In 2000, the Museo del Prado decided to restore the paintings and with this aim in mind convened an international symposium at the Museum, attended by art historians specialising in Goya and leading restorers.

In the restoration undertaken in 1941 the paintings had been given a coat of varnish which, due to the passing of time and inevitable oxidisation, had lost its transparency and turned into a yellow coating that obscured the original colours. Restoration of paintings should be undertaken when they are considered to be at physical risk or when the colours, glazes and other technical devices have become obscured or altered by dirt that has accumulated over the original surface. This was the case with The 2nd and The 3rd of May, and for this reason the idea of cleaning them was first considered in the late 1990s. Eliminating dirt and yellowed varnish is a process comparable to tuning a musical instrument and the result facilitates communication between artist and viewer.

The yellowed varnishes have been removed in both works using a cleaning process that has revealed the depth and profundity of the original colours. In addition, it is now possible to see technical details and brushstrokes that were hidden by the old varnish. The paintings were created as a pair and in their newly cleaned state it is possible to appreciate more easily the elements that relate them. The colours have regained their former depth and intensity, the figures are now in their appropriate locations and above all, the full importance of the light and its nuances is now evident.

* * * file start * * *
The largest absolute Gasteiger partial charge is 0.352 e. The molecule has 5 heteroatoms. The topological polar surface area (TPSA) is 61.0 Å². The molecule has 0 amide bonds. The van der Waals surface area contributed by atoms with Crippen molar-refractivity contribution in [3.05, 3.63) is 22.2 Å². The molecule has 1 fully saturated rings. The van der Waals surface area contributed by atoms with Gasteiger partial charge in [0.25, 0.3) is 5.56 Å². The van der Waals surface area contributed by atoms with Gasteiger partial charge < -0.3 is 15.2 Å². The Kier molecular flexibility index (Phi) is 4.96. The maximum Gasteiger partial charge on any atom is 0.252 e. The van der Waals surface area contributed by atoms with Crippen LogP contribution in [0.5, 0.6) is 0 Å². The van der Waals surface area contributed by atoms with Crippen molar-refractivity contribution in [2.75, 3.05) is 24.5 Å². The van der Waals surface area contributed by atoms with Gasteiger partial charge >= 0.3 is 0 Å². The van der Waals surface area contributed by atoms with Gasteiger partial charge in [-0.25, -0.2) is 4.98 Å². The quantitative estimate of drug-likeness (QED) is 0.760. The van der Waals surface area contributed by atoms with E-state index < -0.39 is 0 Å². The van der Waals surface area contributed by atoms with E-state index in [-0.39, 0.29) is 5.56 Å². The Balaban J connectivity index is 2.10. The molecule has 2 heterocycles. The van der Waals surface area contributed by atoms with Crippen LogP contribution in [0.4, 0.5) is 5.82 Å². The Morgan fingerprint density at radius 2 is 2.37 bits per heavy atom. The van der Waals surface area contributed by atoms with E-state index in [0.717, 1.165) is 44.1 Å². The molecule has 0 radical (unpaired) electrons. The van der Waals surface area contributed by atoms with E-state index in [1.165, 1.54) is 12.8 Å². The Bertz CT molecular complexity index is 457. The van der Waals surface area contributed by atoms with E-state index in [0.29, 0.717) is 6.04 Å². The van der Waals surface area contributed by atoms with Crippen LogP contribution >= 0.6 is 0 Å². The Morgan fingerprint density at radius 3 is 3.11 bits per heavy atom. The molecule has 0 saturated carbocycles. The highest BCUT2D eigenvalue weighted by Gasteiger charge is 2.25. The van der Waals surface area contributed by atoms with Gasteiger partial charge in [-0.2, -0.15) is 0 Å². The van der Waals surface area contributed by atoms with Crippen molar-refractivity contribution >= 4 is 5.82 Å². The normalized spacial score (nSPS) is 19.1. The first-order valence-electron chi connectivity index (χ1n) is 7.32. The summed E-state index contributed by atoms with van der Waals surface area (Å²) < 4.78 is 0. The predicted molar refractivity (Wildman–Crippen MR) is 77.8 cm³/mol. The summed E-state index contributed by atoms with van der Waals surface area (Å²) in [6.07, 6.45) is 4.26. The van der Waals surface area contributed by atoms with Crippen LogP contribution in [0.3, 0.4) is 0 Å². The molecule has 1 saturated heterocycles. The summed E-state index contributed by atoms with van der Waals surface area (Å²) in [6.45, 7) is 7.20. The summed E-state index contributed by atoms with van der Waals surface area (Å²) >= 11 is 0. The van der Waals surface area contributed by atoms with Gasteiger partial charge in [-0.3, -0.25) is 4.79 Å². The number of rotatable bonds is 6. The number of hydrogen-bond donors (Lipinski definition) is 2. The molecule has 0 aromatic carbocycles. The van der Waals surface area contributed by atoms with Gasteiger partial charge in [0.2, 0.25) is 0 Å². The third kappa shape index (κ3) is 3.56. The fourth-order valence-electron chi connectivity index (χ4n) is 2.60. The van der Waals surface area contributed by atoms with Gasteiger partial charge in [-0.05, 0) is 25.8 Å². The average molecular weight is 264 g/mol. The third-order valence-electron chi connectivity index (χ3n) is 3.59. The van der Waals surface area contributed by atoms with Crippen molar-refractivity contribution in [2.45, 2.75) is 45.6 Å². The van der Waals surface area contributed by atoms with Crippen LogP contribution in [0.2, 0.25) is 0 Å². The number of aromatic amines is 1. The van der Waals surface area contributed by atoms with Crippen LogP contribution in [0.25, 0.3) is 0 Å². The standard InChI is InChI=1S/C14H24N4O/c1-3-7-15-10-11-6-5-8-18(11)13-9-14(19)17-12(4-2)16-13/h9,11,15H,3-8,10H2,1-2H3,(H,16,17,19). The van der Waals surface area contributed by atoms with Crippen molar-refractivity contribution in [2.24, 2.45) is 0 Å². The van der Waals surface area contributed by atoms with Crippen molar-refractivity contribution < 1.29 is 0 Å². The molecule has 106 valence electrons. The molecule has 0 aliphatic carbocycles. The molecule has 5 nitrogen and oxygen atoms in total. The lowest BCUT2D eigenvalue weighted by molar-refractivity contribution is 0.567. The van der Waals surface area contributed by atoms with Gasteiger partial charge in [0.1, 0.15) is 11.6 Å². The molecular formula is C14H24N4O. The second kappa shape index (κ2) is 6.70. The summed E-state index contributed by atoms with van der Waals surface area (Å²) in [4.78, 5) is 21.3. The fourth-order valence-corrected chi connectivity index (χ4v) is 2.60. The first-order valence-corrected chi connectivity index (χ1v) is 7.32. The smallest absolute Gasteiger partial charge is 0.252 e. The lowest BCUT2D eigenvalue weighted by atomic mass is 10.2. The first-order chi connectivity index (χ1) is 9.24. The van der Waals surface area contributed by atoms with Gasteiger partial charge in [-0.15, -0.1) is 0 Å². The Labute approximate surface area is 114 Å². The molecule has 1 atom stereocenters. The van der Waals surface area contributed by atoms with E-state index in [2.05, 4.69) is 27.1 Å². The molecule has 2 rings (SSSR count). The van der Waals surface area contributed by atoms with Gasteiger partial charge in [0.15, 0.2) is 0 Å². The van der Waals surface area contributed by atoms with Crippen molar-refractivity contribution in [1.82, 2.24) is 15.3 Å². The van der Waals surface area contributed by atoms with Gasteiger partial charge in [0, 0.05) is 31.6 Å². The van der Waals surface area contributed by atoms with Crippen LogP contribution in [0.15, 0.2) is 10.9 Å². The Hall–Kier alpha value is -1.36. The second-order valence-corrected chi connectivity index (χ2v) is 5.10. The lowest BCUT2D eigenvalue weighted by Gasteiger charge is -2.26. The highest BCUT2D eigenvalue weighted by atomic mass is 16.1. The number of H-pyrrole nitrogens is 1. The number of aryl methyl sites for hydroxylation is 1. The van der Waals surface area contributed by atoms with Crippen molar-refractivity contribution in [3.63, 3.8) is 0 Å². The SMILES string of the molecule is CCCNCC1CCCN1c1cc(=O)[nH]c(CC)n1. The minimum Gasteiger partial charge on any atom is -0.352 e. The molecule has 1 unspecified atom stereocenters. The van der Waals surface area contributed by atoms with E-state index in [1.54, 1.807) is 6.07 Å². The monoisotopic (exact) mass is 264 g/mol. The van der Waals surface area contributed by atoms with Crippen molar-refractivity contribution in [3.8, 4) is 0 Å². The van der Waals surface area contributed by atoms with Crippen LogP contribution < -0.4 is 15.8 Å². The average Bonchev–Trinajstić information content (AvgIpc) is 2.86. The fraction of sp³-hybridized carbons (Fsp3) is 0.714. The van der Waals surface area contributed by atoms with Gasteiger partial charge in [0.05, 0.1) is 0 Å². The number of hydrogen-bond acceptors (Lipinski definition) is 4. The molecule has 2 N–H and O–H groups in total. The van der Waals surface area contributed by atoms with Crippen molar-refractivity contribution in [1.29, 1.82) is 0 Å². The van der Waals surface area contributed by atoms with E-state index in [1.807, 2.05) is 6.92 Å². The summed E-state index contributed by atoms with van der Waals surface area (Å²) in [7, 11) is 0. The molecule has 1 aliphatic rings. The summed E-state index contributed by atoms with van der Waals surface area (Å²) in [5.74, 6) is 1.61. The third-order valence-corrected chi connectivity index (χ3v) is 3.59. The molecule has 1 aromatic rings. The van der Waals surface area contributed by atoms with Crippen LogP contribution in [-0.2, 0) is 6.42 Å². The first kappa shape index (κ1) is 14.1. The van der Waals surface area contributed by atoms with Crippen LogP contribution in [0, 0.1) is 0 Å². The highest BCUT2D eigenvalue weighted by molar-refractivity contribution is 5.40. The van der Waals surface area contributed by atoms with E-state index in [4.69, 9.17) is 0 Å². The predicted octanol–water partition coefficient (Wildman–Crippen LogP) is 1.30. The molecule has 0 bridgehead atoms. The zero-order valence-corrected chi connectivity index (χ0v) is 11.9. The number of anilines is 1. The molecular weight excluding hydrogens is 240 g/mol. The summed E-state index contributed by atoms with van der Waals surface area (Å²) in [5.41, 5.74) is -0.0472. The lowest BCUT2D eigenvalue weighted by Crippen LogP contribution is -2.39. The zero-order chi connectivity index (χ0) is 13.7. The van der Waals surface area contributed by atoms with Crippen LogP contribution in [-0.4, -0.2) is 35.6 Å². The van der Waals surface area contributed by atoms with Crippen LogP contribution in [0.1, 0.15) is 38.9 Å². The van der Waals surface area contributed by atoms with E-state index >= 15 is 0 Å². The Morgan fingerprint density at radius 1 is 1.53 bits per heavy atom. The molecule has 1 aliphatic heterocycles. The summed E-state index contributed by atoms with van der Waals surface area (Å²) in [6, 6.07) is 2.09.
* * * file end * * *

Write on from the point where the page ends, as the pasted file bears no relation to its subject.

Apart from the damage that occurred during the Civil War, the present state of the paintings is exceptionally good. Close inspection of the works reveals the outstandingly well conserved pigment, and the quality and variety of the tones in any small area chosen at random. If we also bear in mind the size of the canvases and the fact that they are a pair, it is possible to fully appreciate their exceptional nature. When the decision was taken to restore these outstandingly important paintings, it was unanimously decided in the Museum that the so-called “neutral” tints could not be retained as they significantly interfered with a correct reading of The 2nd of May in a variety of ways. The original lost paint surface, covered with a reddish tone in the 1941 restoration, displaced the viewer’s gaze from the warm original colours (the red breeches of the Mamelukes) towards the left of the composition. In addition, our gaze was lost in the area of red paint in the area originally occupied by the curved sabre, deliberately painted in that spot by Goya in order to close that corner of the composition and return the viewer’s gaze to the centre of the canvas.

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